The stoush between National MP Simon Bridges and Police Commissioner Andrew Coster continues.
Appearing before the Justice Select Committee this morning for Parliament’s routine annual review of Government organisations, the Tauranga MP and National’s justice spokesperson asked: “Commissioner, do police still arrest criminals in New Zealand?”
Bridges suggested police weren’t turning up to complaints of gang activity, based on what he said he’d heard from his constituents.
But Coster pushed back, saying police had been “as focused as it’s ever been” in tackling gang crime and did attend complaints.
Coster acknowledged, however, that there had been an “escalation” in gang activity and presence throughout the country.
“Much of that has been driven by the prevalence of Australian returned offenders,” he told Bridges.
He said this meant new groups were being established, like the Rebels and the Mongols, which had “disrupted” the “relative peace”.
“We are concerned by the increase in gang violence. That’s why we’ve launched Operation Tauwhiro,” Coster said.
The operation focused on investigating and disrupting the illegal supply of firearms to gangs. The long-term, nationally-coordinated operation will see each police district run their own "tailored initiative" alongside iwi and community groups to offer support that can help address the underlying causes of violence.
Coster said 12 people on the national gang list currently held a firearms license.
While “that does not sit well” with police, gang membership alone couldn’t legally exclude someone from holding a license. The Government’s new firearms legislation was also “unlikely” to change that, he added.
Bridges also pointed out: “Operation Tauwhiro doesn’t apply a single new resource.”
He said while Coster said police did attend complaints, “that is not the lived experience anywhere in New Zealand at the moment”.
Coster didn’t accept the claim, saying police were "proactive" and that he had 10,000 officers available. He said 700 of those had a focus on organised crime.
But, when asked by National MP and corrections spokesperson Simeon Brown, Coster said only 239 of those positions had been filled. He said funding over five years would get numbers up to the 700 mark.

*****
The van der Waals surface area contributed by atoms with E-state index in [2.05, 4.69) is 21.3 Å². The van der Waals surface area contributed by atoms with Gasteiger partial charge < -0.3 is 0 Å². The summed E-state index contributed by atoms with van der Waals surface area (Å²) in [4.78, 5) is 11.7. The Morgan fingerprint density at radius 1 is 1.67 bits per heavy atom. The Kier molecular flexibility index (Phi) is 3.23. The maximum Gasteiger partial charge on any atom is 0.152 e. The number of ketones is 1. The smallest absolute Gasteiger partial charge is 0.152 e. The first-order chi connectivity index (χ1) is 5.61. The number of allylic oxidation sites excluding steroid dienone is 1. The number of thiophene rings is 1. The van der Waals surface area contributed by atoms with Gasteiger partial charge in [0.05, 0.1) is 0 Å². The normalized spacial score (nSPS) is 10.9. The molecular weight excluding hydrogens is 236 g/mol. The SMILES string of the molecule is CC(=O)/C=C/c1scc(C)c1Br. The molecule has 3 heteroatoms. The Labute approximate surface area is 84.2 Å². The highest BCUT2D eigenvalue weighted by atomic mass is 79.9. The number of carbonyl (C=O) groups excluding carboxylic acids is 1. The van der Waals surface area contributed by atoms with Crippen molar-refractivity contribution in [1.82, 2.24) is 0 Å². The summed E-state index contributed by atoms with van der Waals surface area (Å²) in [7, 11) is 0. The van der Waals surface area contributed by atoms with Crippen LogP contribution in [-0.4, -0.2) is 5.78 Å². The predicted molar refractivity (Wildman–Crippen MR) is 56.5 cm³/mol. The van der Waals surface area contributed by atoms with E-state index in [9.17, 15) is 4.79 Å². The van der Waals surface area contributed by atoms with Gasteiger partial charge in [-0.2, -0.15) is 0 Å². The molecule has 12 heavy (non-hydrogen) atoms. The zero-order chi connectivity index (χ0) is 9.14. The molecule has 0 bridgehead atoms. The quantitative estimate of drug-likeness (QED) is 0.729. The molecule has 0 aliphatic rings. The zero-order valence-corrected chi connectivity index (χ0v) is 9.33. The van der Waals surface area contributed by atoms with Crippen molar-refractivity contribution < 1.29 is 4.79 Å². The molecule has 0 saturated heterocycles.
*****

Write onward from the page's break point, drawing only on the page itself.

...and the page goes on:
When people reported crime, police “deal with them appropriately”, which didn’t always mean police needed to prosecute and arrest people, Coster added.
He said this was in line with police’s new approach of “policing by consent”, where police would operate in a way that the public would trust them to keep law and order and trust them with their power.
Bridges had labelled the approach and Coster “woke” earlier this week. Today, he asked whether the new approach was why the police had “tipped the balance” to becoming soft on gang members.
Coster said policing by consent was needed now more than ever.
“When we look overseas and we see the violent clashes that have occurred between police and ordinary citizens over Covid-lockdowns, over Black Lives Matter, that is what it looks like when police lose the consent of their community."
Policing by consent had nothing to do with how the police handled gangs, Coster said.
“We are as firm as we have ever been with gangs.”
National leader Judith Collins said yesterday Bridges’ position didn’t reflect the party’s.
"I've always made it very clear we don't attack the commissioners, it's the ministers who set the agenda,” Collins told RNZ.
"I have spoken to Simon and I've made it clear that the focus needs to be on the government and the ministers and the fact that the ministers have promised extra police and yet the police have stopped recruiting."
Collins yesterday said National had received figures which showed gang numbers had reached nearly 8000 nationwide.
But there are caveats to the statistics, as noted by gang expert Jarrod Gilbert. In a Newsroom column, Gilbert wrote police figures about gangs could be “highly inaccurate” because it didn’t take into account people leaving gangs.